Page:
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Ed Yeates reportingAs of today, with the government licensing a second rotavirus vaccine, doctors hope this could mark the beginning of the end for a very nasty viral infection.
Rotavirus vaccines have had their share of controversy. Some of the earlier compounds caused complications in some children. But the two surviving drugs appear to be doing the job with no serious side effects.
"The two new rotavirus vaccines, one that's been out about two years and the one just licensed in the United States, don't appear to cause this side effect which is called inta-syception. It's where a piece of the intestine starts to move back inside itself like a balloon turning in on itself," explained Dr. Andrew Pavia, infectious disease specialist at Primary Children's Medical Center.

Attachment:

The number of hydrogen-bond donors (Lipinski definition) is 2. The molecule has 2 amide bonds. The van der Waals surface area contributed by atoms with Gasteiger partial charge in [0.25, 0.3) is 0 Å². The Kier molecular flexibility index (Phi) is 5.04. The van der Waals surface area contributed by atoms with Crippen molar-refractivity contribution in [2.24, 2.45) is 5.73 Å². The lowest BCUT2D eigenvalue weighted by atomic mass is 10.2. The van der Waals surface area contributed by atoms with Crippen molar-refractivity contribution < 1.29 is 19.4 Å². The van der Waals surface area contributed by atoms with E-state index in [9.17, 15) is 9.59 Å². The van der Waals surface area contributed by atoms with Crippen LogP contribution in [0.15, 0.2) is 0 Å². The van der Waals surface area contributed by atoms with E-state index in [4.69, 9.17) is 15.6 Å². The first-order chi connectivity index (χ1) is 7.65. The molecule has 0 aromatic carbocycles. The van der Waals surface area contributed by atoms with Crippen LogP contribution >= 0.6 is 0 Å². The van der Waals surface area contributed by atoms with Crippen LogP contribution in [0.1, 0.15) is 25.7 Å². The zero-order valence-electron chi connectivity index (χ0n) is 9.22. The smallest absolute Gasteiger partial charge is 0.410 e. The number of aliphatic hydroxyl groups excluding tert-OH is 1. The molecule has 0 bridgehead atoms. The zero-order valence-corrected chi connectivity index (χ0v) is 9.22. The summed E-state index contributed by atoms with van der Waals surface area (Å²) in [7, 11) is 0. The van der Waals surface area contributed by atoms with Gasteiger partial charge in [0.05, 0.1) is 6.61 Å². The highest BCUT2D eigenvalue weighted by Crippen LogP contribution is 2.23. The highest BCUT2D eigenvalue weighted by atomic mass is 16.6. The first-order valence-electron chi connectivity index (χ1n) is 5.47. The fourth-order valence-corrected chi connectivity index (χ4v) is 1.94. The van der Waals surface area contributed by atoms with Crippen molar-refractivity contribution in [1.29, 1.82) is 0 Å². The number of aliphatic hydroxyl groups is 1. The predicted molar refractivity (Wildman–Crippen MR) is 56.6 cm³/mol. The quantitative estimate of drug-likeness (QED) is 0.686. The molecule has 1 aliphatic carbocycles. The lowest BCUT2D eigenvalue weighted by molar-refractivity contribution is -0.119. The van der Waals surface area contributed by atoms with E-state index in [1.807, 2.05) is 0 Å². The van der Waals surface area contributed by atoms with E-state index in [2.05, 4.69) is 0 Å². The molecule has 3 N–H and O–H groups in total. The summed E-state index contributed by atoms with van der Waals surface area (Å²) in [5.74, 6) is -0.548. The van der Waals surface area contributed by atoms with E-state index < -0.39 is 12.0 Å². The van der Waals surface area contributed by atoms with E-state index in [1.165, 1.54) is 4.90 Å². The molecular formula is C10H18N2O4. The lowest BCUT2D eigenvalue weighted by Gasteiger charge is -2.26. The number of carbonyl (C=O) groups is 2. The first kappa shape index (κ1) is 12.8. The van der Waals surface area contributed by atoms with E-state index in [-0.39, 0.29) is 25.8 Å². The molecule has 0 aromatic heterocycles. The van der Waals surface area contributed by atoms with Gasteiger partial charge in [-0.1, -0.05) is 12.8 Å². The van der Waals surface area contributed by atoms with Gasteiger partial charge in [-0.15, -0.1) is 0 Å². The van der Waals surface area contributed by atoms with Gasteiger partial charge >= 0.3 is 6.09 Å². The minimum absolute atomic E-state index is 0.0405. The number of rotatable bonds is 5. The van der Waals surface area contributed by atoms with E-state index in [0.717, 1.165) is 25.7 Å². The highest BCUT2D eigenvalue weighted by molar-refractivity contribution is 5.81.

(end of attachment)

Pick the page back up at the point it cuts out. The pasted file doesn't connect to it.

Four Utah clinics were among many across the country doing human experimental clinical trials of the rotavirus vaccines back in 2003. Now five years later, two surviving vaccines appear to promise what parents had hoped for. It's a pleasant surprise since the two vaccines are administered not via a needle, but by mouth.
While the virus causes severe diarrhea and vomiting, the infection is seldom deadly in the United States. But overseas, especially in third-world countries, it can kill. "In the rest of the world, rotavirus kills literally millions of kids. The latest estimate is one and one half to two million deaths per year," Pavia said.
Pavia says rotavirus is pervasive and contagious. You can get it multiple times through your life. But the first time, as a child, is the worst. "They're usually sick five to six to eight or nine days. They will put out so much diarrhea that if they're not working really hard to keep up with oral fluids, they're going to need at IV," he said.
The latest vaccine, licensed as of today, is called Rotarix. It's administered in two doses to babies at 2 and 4 months of age.